gretzkyrh4
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Re: Herping Panama and Norway - Photo warning

Post by gretzkyrh4 » July 31st, 2013, 11:18 am

Great Post, Kevin!

I've been spending at least a week a year in Panama for the past 7 years (not always for herping) and there are probably a dozen species in your post that would still be lifers for me. I especially enjoyed your pumilio shots though. I've seen them at a few spots on Bastimentos and on Cristobal, but have never had the chance to track them down at any other locality. Thanks for sharing.

Chris

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krisbell
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Re: Herping Panama and Norway - Photo warning

Post by krisbell » July 31st, 2013, 11:53 am

Great post, they are all fantastic animals but I am absolutely blown away by Gonatodes albogularis and Sphaerodactylus homolepis - never even knew they existed and now i HAVE to see them.

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Mike Pingleton
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Re: Herping Panama and Norway - Photo warning

Post by Mike Pingleton » August 1st, 2013, 9:45 am

Fantastic!

-Mike

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Hans Breuer (twoton)
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Re: Herping Panama and Norway - Photo warning

Post by Hans Breuer (twoton) » August 1st, 2013, 5:19 pm

Very nice, thanks a lot! Did you use a different camera in Norway?

AsydaBass
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Re: Herping Panama and Norway - Photo warning

Post by AsydaBass » August 1st, 2013, 8:33 pm

Hey there, I am also interested in hearing some details about the herpetology course down there. Were these species identified by the professor? Some of the species and groups in the Neotropics are certainly confusing, such as the Craugasor polyptychus you have pictured, but some of these identifications are quite off. Hyloscirtus colymba is an endangered species generally found in the premontane regions. The frog you have labeled as such is the common lowland species, Hypsiboas rufitelus.

A couple of other corrections that I remember seeing:
Your Hyla (Dendropsophus) phlebodes is Scinax elaeochrous
Your Leptodactylus pentadactylus is L. savagei
Your Silverstoneia flotator is another Allobates talamancae



I'm not saying this to be a jerk, but to remind you to double check your facts and take your time when identifying species you're not familiar with. You saw some really neat herps while down there; be sure to do them justice.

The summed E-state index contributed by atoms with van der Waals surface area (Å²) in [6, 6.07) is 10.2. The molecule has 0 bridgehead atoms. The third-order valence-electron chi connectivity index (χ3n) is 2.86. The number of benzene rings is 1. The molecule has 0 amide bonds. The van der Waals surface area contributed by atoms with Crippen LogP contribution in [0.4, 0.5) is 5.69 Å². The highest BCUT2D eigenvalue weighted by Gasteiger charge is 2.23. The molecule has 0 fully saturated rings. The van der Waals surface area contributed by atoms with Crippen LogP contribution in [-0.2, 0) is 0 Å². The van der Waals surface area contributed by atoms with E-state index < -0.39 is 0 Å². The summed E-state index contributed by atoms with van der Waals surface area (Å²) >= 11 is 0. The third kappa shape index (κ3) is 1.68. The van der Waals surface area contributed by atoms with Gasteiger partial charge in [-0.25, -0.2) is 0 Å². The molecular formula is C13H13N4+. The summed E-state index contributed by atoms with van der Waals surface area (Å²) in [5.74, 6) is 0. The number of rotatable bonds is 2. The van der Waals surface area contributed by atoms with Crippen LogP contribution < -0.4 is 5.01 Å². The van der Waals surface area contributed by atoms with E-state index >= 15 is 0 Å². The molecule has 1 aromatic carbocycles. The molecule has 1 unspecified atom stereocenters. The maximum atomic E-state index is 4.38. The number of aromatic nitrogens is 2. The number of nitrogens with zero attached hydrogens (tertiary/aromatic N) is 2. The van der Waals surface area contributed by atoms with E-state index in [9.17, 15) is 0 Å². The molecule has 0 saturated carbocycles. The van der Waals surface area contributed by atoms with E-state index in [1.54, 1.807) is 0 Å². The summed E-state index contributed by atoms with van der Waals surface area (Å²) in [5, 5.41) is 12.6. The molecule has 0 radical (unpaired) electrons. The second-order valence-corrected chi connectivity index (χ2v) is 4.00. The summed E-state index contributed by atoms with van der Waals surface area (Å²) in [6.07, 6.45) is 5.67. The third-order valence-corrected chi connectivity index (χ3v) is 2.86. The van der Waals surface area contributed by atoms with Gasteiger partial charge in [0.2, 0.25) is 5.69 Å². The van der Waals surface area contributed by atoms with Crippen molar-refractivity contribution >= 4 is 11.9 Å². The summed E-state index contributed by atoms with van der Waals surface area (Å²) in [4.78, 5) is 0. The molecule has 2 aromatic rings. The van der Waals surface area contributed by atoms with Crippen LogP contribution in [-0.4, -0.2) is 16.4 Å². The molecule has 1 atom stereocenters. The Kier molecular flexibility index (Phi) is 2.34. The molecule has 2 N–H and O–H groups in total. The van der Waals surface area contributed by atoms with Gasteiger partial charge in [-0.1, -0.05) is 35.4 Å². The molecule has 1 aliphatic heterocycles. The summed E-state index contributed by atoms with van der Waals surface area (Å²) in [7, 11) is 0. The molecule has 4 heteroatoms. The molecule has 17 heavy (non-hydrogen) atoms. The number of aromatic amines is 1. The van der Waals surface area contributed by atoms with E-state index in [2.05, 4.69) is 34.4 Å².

-Don
http://www.rainforestdon.com

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Kevin McRae
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Re: Herping Panama and Norway - Photo warning

Post by Kevin McRae » August 2nd, 2013, 8:00 am

CCarille - We did spend some time in Volcan Baru. We did see quite a few herps in the park. Although the landscape was reason enough to go!

Chris - I couldn't get enough of the pumilio, Bastimentos is a special place.

Hans - Same camera was used. Much different conditions though.

Don - Thanks for the advice. Species mis-identifications definitely was a mistake by myself. Coming from a province of only twenty four species of herps makes it a great challenge when traveling somewhere with such diversity. Unfortunately some mistakes were as simple as mislabeling photos/inserting the wrong photo such as the Silverstoneia flotator. What are the differences between Leptodactylus pentadactylus and L. savagei? I used J. Savage's book for identifying most species however L. savagei is not present in the book.

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Terry
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Re: Herping Panama and Norway - Photo warning

Post by Terry » August 2nd, 2013, 4:15 pm

Your Phyllobates lugubris photo with the tadpoles on its back is very special. I was happy to see that. I also enjoyed the Vipera berus. How did you find it?

Terry

reptileexperts
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Re: Herping Panama and Norway - Photo warning

Post by reptileexperts » August 5th, 2013, 11:11 am

Great report, good numbers of herps can be found with the proper amount of people searching! Good upbeat for my upcoming trip back into Panama in one months time, spending most of my time in the El Valle area after a couple days in the Canal Zone.

Chris - The Canopy Lodge company is opening their project "Camp Darien" in January of this coming year. They have already done many trial runs and it has proven to be fantastic per communications with their advisors. When I was last in Panama in 2011, there was no access to the Darien (without some sort of guide at LEAST) for Americans. It was reportedly blocked off due to the strong amount of drug trafficking that occurs. But with Camp Darien open next year, many people will get to enjoy the endemics that the Darien has to offer. Panama is the favorite place I have visited thus far in my travels.